With respect to Reynolds's alleged violation of his oath of office, the State presented evidence showing that on March 11, 2008, Reynolds took the “Sworn Oath of Office” of the DeKalb County Police Department and that he signed a written copy of the same. In that oath, Reynolds swore, among other things, that he would “faithfully enforce the laws of the State of Georgia and ... faithfully perform all the duties of my office, and ... faithfully observe all the rules, orders[,] and regulations of the DeKalb County Police Department.” Officer Mark West, the chief instructor at the DeKalb County Police Academy, administered the oath to Reynolds and witnessed Reynolds's signature on the written copy. West testified that all DeKalb County Police Department recruits must complete the Academy training, which takes 26 weeks. On the first day of Academy training, all recruits are issued an employee manual containing the rules and regulations of the DeKalb County Police Department. The rules and regulations contained in the employee manual address what is appropriate and inappropriate conduct for police officers. According to West, it would be a violation of DeKalb County Police Department rules for a police officer to have either consensual or nonconsensual sex while on duty; to solicit sex or any kind of sexual favor; to barter over whether to take someone to jail; and to ask a woman in custody to show the officer her breasts.

At the close of the State's case, Reynolds moved for a directed verdict of acquittal. In support of this motion, defense counsel argued that the State had failed to prove that Reynolds had violated his oath of office because it had failed to introduce into evidence a copy of any specific rule, regulation, or order that Reynolds's alleged conduct had violated. The trial court denied that motion, finding the State had presented sufficient evidence to submit these counts to the jury.

Reynolds then testified in his own defense and acknowledged that L.W. had performed oral sex on him while he was on duty, but insisted that the contact had been consensual. Reynolds denied that the incident with Y.R. had occurred. On cross-examination, Reynolds acknowledged that having consensual sex while on duty would be inappropriate conduct for an officer; that he had previously engaged in consensual sex while on duty; that if he had offered L.W. a choice between going to jail and performing oral sex on him, that conduct would violate his oath of office; and that if he had offered Y.R. a choice between going to jail and showing him her breasts, that conduct would violate his oath of office.

The jury acquitted Reynolds of aggravated assault but found him guilty of the two counts of violating his oath of office. The trial court entered judgment on the jury's verdict, and Reynolds now appeals his conviction.

1. Reynolds first argues that the trial court erred in denying his motion for a directed verdict of acquittal because the evidence was insufficient to convict him of violating his oath of office. We disagree.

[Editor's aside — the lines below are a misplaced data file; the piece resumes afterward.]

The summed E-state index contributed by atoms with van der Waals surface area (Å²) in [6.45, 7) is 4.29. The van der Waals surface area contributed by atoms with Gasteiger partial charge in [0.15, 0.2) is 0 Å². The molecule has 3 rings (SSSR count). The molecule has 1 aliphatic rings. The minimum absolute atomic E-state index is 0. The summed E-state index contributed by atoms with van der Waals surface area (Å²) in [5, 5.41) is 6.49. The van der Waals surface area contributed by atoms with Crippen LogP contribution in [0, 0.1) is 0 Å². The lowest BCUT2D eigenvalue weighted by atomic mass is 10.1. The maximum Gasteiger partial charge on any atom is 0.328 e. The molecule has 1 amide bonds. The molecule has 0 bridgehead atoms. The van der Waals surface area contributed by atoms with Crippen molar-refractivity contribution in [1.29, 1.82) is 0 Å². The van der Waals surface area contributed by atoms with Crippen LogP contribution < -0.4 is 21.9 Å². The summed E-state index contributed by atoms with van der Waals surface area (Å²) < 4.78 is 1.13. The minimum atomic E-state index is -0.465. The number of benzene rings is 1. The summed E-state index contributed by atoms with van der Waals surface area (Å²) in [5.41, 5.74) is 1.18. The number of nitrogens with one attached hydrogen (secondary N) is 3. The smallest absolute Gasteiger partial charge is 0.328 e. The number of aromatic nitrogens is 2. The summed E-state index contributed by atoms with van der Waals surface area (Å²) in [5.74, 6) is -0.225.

With respect to this claim of error,

the relevant question is whether, after viewing the evidence in the light most favorable to the prosecution, any rational trier of fact could have found the essential elements of the crime beyond a reasonable doubt. In determining that question, we consider the inferences that can be logically derived from the evidence presented at trial. As long as there is some competent evidence, even though contradicted, to support each fact necessary to make out the State's case, the jury's verdict will be upheld.

King v. State, 325 Ga.App. 777, 781(1), 755 S.E.2d 22 (2014) (citation and punctuation omitted). See also Dorsey v. State, 279 Ga. 534, 542(3), 615 S.E.2d 512 (2005) (“[t]he standard for reviewing a denial of a motion for a directed verdict of acquittal is the same test to be used when the sufficiency of the evidence is challenged”).

The code section under which Reynolds was convicted, OCGA § 16–10–1, makes it illegal for any public officer to “willfully and intentionally violate [ ] the terms of his oath as prescribed by law.” As this Court has previously explained, to convict an officer of violating OCGA § 16–10–1, the State must prove that the defendant was actually administered an oath, that the oath was “prescribed by law, and that the officer violated the terms of that oath. See Bradley v. State, 292 Ga.App. 737, 740(2), 665 S.E.2d 428 (2008). On appeal, Reynolds does not dispute the terms of the oath, that he was administered the oath, or that the oath was one prescribed by law. Rather, he contends that the State failed to prove that he violated that part of the oath which required him to “faithfully observe all the rules, orders[,] and regulations of the DeKalb County Police Department.” Specifically, Reynolds argues that the State could not prove a violation of this part of his oath without introducing into evidence a certified copy of the rule, order, or regulation he allegedly violated. Reynolds's argument as to the sufficiency of the evidence fails.